BTW, as a fellow cyclist (a 100+ miles-per-day Centurion … preferably on the flats, though ;)), if you ever get to carry Eben’s and Liz’s bags on one of their trips out here to SillyCon Valley, perhaps we can ride along the hundreds of miles of local trails (we’ll provide a nice bike if needed – what flavor of carbon-fiber do you prefer for breakfast?) and if there’s time, perhaps get up to The Wine Country in the Napa and Sonoma Valleys. If you’re really looking to commit suicide, there’s always the the opportunity to do 70+ mph / 110+ kph coming down from the Sierra Nevada. There could be some REALLY scary 3-D video generated that way … at least for a limited number of I-frames! 8O

This has to be the only blog post with the keyword “thighs” associated with it … unless Liz decides to post a chicken dish recipe here … :D

Gordon avatar


I’ll remember that, never pass up the chance to cycle when I go on a business trip!


George Witherspoon avatar

You really should rethink that headline…..

liz avatar

Or it *could* be deliberate. You never know.

Andrew Scheller avatar

Haha, I love Liz’s attitude ;-) (including previous posts too, of course)

Andrew Scheller avatar
Andrew Scheller avatar

Even more helmet-cam news!

Gordon avatar

For whatever reason I can’t reply to the link below… But that’s great, I love the fact that having dropped 100ft down over rocks and stuff, the first thing he does when he stops is check the headcam is still working!


David avatar

Nice and flat there :) In-race footage is fun but banned in Scotland. (Under UCI technical regs – unless your camera is built into the speedo it counts as ancillary equipment not needed for racing and is verboten).

Cool project and I can’t wait to try out a camera on my Pi. Currently wrangling a DSLR off it (not as a helmet cam) but I might try to get my cheap veho clone to run as a webcam.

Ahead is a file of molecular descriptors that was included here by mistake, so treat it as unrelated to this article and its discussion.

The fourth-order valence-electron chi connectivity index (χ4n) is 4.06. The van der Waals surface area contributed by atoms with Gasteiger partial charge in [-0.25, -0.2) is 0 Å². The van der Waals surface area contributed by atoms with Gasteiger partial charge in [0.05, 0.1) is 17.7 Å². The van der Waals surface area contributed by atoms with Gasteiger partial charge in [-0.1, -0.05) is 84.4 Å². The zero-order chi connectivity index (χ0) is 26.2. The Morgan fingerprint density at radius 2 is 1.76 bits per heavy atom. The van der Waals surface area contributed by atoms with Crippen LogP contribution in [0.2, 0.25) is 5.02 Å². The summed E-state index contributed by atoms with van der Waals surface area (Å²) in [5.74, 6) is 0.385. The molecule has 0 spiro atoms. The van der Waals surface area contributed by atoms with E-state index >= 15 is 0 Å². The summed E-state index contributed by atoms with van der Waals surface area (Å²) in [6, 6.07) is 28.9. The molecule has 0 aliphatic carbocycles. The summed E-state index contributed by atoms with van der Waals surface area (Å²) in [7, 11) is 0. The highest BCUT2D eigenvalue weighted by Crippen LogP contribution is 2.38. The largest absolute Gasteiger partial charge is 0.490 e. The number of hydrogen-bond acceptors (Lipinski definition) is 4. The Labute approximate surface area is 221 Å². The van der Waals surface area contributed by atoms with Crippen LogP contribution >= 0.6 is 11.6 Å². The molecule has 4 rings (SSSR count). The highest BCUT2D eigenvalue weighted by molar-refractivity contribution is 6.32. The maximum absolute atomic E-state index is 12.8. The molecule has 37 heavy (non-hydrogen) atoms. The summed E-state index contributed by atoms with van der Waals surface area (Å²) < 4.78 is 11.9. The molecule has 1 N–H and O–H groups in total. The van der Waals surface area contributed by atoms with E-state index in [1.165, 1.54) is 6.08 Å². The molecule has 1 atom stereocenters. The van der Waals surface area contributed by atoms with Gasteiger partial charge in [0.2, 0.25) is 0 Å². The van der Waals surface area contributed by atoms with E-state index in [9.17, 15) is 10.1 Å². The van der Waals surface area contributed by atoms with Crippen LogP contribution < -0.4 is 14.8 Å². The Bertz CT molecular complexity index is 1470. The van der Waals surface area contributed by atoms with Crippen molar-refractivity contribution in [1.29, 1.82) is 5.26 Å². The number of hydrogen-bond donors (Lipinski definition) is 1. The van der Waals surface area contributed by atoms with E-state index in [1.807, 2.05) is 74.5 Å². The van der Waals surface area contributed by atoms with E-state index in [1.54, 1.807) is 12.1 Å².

Andrew Scheller avatar

“Under UCI technical regs – unless your camera is built into the speedo it counts as ancillary equipment not needed for racing and is verboten”
Gordon mentioned above “integrate the information from my power meter on the bike” – presumably using the RPi’s GPIO and an LCD screen it shouldn’t be too hard to rig up a RasPi as a speedo which /just happens/ to also record HD video footage? :-)

jp avatar

You could have just taped a Nintendo 3ds to your helmet. The fashion statement comes at no extra cost.

Paul avatar

my eyes hurt now lol, but yes i could see the difference using a pair of 3d glasses that i got free from sainsburys ages ago for something on channel 4.

Chris Evans avatar

Does ‘microDB’ stand for micro Development Board?

Chris Evans avatar

Sorry meant to say great project. I could do with one on my cycle commute. Though even a Model A is a bit bulky. I wonder how long before a range of Mini Raspberry Pi’s will appear with only a varying subset of connectors. For this project the HDMI, Composite, Audio, DSI and most GPIO could be dropped from a model A. i.e. just have SD, power, USB & CSI !

Gordon Hollingworth avatar

Yes, MicroDB stands for Micro Development Board, it was what we created at Broadcom to test our chips… (and show off what it could do to the rest of the world)

The hardware is still working (I found out today) which is literally exactly as you mention although we keep the hdmi since it fits fine…

The hardware has, 2835 + PMU + audio codec + USB + HDMI. There are two buttons and two leds (and a bunch of test points that get the odd GPIO off the chip!) And of course a battery, we used the iPod shuffle battery which would allow us to record video at 720P for 1 hour…


Ed avatar


Did the code ever get put on GitHub?

liz avatar

He hasn’t been able to find it yet! When I asked last week, he said it *might* be on an old PC in his loft somewhere.

Greg avatar

Any thoughts on how to make an enclosure for the production camera board that would allow mounting on a pair of eyeglasses?